Working with CodeKit and Git
Table of Contents
Who I Am
My name is Bryan. I write a Mac app called CodeKit. It's an app for web developers that automates a bunch of tasks and makes building websites much faster. It's won several awards including: "2014 App I've Never Heard Of" from John Gruber and "Why Does This UI Look So Familiar?" from Panic.
The folks at Tower asked me to write about my experience with Git and how you can use CodeKit and Git together. They will regret this.
What Git Means to Me
"This is Unix. I KNOW THIS!" some of you are saying. You've forgotten more about computers than I'll ever know. You're just reading this because you heard I write funny release notes...
Git is your personal slave, willing and eager to bend to your every whim. You poor soul; that's exactly where she wants you. One day you're just writing some code and then...GODDAMN RAPTORS FALLING OUT OF THE CEILING WHAT DID YOU DO TO THE REPO WE'RE SUPPOSED TO SHIP TOMORROW!
And this isn't just my opinion. Ever seen the source code for Git? Here's the top of the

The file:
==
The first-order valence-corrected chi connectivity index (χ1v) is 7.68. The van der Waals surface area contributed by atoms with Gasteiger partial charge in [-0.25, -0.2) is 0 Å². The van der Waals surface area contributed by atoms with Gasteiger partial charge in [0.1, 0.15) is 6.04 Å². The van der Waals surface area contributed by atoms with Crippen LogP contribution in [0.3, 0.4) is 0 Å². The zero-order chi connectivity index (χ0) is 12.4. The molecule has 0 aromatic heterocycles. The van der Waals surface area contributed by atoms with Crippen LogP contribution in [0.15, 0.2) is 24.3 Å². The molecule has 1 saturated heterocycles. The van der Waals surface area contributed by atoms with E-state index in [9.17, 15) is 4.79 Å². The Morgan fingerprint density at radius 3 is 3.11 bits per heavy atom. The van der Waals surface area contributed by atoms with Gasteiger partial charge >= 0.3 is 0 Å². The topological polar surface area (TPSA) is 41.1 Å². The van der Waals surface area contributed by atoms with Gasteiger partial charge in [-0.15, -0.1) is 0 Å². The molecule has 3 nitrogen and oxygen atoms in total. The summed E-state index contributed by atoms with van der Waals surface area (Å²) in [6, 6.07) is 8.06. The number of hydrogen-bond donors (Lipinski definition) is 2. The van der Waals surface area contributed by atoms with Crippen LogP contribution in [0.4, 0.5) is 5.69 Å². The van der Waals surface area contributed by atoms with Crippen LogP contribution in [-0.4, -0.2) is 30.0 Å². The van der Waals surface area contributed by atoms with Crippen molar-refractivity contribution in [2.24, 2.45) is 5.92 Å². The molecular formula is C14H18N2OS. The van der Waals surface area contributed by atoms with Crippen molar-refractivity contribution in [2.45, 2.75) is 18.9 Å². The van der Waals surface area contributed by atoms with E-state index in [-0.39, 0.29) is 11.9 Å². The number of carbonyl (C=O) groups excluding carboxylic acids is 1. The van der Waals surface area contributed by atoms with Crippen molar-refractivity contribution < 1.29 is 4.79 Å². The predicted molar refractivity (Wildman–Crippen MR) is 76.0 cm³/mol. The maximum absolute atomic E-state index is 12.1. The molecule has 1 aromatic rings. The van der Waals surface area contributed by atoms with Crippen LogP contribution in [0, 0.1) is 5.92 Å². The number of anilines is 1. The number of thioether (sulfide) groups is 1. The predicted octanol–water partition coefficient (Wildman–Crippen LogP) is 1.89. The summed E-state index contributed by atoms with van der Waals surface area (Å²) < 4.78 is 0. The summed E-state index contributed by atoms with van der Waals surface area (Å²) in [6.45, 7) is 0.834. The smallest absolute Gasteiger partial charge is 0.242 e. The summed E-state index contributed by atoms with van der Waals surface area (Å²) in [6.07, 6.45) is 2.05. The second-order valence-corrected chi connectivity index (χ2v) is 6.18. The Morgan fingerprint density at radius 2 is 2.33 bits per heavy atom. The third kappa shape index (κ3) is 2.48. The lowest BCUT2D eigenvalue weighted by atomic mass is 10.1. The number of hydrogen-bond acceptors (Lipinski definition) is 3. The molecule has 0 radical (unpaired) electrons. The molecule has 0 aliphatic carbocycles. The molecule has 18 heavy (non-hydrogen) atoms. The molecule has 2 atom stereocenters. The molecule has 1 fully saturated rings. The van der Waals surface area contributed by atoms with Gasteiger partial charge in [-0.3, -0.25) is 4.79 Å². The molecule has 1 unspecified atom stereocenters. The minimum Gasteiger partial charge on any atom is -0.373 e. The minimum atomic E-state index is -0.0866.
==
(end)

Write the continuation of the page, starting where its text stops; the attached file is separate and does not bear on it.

This is why I use Tower. It's still Git, but it's like Git on Xanex: 50% less likely to sever my aorta.
Using CodeKit With Git
At its core, CodeKit is an app that watches files for changes and takes action when those changes happen.
- You save a Sass file, CodeKit compiles it to CSS.
- You save a JS file, CodeKit minifies it.
- You save a Gif, CodeKit asks you to pronounce "G-I-F" and deletes your hard disk if you get it wrong. (I don't care if you created the damn format. Pronouce it correctly.)
You know what's really good at changing files? Git. This sometimes causes people trouble. Here's how: